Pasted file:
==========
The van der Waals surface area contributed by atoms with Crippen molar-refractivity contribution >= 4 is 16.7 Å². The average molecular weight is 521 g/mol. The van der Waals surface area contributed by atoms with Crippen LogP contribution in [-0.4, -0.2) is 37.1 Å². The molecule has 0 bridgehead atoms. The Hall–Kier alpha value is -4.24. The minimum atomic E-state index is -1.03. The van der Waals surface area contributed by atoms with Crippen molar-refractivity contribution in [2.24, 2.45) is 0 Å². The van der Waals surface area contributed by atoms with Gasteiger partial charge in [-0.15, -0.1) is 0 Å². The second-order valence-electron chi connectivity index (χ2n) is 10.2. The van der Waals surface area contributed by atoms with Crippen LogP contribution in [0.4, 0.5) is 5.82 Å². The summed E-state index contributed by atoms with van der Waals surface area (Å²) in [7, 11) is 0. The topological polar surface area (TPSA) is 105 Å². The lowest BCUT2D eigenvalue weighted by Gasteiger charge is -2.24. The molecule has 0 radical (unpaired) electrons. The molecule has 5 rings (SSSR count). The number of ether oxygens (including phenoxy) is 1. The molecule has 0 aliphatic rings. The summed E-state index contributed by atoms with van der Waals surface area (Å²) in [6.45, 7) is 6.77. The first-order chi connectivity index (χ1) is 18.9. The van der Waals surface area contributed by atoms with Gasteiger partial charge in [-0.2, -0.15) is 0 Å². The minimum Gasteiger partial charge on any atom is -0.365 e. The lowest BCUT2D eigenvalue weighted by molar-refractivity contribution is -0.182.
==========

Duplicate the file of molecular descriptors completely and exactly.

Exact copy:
The van der Waals surface area contributed by atoms with Crippen molar-refractivity contribution >= 4 is 16.7 Å². The average molecular weight is 521 g/mol. The van der Waals surface area contributed by atoms with Crippen LogP contribution in [-0.4, -0.2) is 37.1 Å². The molecule has 0 bridgehead atoms. The Hall–Kier alpha value is -4.24. The minimum atomic E-state index is -1.03. The van der Waals surface area contributed by atoms with Crippen molar-refractivity contribution in [2.24, 2.45) is 0 Å². The van der Waals surface area contributed by atoms with Gasteiger partial charge in [-0.15, -0.1) is 0 Å². The second-order valence-electron chi connectivity index (χ2n) is 10.2. The van der Waals surface area contributed by atoms with Crippen LogP contribution in [0.4, 0.5) is 5.82 Å². The summed E-state index contributed by atoms with van der Waals surface area (Å²) in [7, 11) is 0. The topological polar surface area (TPSA) is 105 Å². The lowest BCUT2D eigenvalue weighted by Gasteiger charge is -2.24. The molecule has 0 radical (unpaired) electrons. The molecule has 5 rings (SSSR count). The number of ether oxygens (including phenoxy) is 1. The molecule has 0 aliphatic rings. The summed E-state index contributed by atoms with van der Waals surface area (Å²) in [6.45, 7) is 6.77. The first-order chi connectivity index (χ1) is 18.9. The van der Waals surface area contributed by atoms with Gasteiger partial charge in [-0.2, -0.15) is 0 Å². The minimum Gasteiger partial charge on any atom is -0.365 e. The lowest BCUT2D eigenvalue weighted by molar-refractivity contribution is -0.182.